January 4, 2023

Movie Review: The Swimmers (Netflix - 2022)


Sometimes you need a story that reminds you of the power and resilience of the human spirit. This movie does that in spades.

By August of 2015, the civil war in Syria had been going on for over four years. Having lived in Syria and covering much of the civil was as a military analyst for CNN, this was of great interest.

The violence was non-stop; irreplaceable antiquities were destroyed as multiple factions began killing each other; a flood of refugees* created a humanitarian disaster and forever changed the character of numerous European cities; our nominal Turkish NATO allies strained the unity of the alliance with senseless interventions focused not on the new threat from the Islamic State in Iraq and Syria (ISIS), but on a generated/perceived threat from the Kurds in northern Syria while turning a blind eye to their almost open borders allowing jihadi terrorists from the Middle East, North Africa, and Europe to join ISIS in Syria; and American air support of the only group – Kurds – willing to take on ISIS.

The situation was so chaotic that a month later, the Russians deployed troops to bolster – and save – the regime of Syrian President Bashar al-Asad, their puppet in Damascus. The Russian intervention was not driven by love for Bashar al-Asad, but to guarantee continued access to a naval base on the Syrian Mediterranean coast at Tartus, and an air base just south of the port city of Latakia.

It was against this backdrop that two teenage sisters, Yusra and Sarah Mardini, decided that the violence in their Damascus suburb of Darayya had gotten so bad that they would try to leave Syria and seek refuge in Europe.

I am very familiar with the Darayya area. When I was posted as the air attaché at the American embassy in Damascus, I lived a mere half of a mile from the area. It is located on the edge of a Syrian air force base which was often the venue of sensitive activities. I took note – the role of an attaché is to observe and report.

Darayya saw massive destruction as the city was initially controlled by opposition groups. Given the sensitive location near the al-Mazzah air base, the regime decided to commit whatever force was necessary to bring it back under control. There was substantial damage to the city, and there were numerous civilian casualties in what became known as the “Darayya massacre.”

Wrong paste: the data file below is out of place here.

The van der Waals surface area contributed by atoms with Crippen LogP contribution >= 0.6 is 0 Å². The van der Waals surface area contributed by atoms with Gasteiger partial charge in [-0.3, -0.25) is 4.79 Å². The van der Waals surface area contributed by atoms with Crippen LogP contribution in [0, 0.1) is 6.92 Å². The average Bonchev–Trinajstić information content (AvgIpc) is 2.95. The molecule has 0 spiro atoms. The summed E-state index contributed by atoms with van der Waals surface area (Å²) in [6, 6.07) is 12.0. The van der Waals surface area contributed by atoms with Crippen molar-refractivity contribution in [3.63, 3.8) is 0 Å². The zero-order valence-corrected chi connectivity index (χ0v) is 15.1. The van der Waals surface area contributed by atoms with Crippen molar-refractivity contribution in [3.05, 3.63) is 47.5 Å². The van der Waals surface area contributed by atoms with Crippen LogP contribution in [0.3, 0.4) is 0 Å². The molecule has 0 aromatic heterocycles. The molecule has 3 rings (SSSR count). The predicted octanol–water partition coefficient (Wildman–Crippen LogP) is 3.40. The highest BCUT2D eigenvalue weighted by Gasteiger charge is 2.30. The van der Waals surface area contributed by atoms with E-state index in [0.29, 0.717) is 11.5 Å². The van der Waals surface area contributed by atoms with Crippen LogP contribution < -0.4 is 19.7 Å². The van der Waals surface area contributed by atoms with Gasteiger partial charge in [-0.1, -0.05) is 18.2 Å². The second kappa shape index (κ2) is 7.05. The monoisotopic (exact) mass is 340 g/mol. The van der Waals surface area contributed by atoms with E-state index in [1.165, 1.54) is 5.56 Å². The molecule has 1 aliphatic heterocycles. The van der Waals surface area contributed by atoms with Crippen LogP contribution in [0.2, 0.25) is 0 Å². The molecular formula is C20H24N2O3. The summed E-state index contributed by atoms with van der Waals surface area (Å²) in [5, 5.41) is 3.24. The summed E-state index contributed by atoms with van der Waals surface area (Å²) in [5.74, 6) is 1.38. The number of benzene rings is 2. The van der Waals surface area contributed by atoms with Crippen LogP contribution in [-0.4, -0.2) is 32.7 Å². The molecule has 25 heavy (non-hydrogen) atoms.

These two sisters are not just any teenagers. Both of the girls, especially the younger Yusra, were world class competitive swimmers, and had competed internationally.  Yusra’s goal was to swim in the Olympics. Training at that level during the ongoing civil was impossible, despite being trained by their father, a champion swimmer himself.

I did note that there is almost no mention of the Bashar al-Asad regime in the movie. I am not surprised - the family appears to be proud Syrians, and, the key here, Christian. During the civil war, most Christians sided with the government, fearing the backlash if a more Islamist regime replaced the secular Ba'ath party regime.

I do not want to spoil the flow of the movie. It is an incredible story of the Mardini sisters who finally realized their dreams. I am sure some of it is dramatized, but considering what these girls went through, I can live with it.

Yusra has become a United Nations goodwill ambassador, and Sarah became a volunteer assisting refugees in 2016 on the Greek island of Lesbos, where they arrived in Europe in 2015. Although she was arrested for her activities, she was allowed to post bond and leave Greece. Note to Sarah: Don’t go back.

Sarah and Yusra Mardini
Sarah and Yusra Mardini

When the movie was released at the Toronto Film Festival, the audience gave a four-minute standing ovation for the two sisters and the two Lebanese actresses (Manal and Nathalie Issa). Well deserved, in my opinion.

It’s a good movie and a great story - watch it on Netflix.


* I think the correct term is refugee. These people are not going back to Syria. Why would they?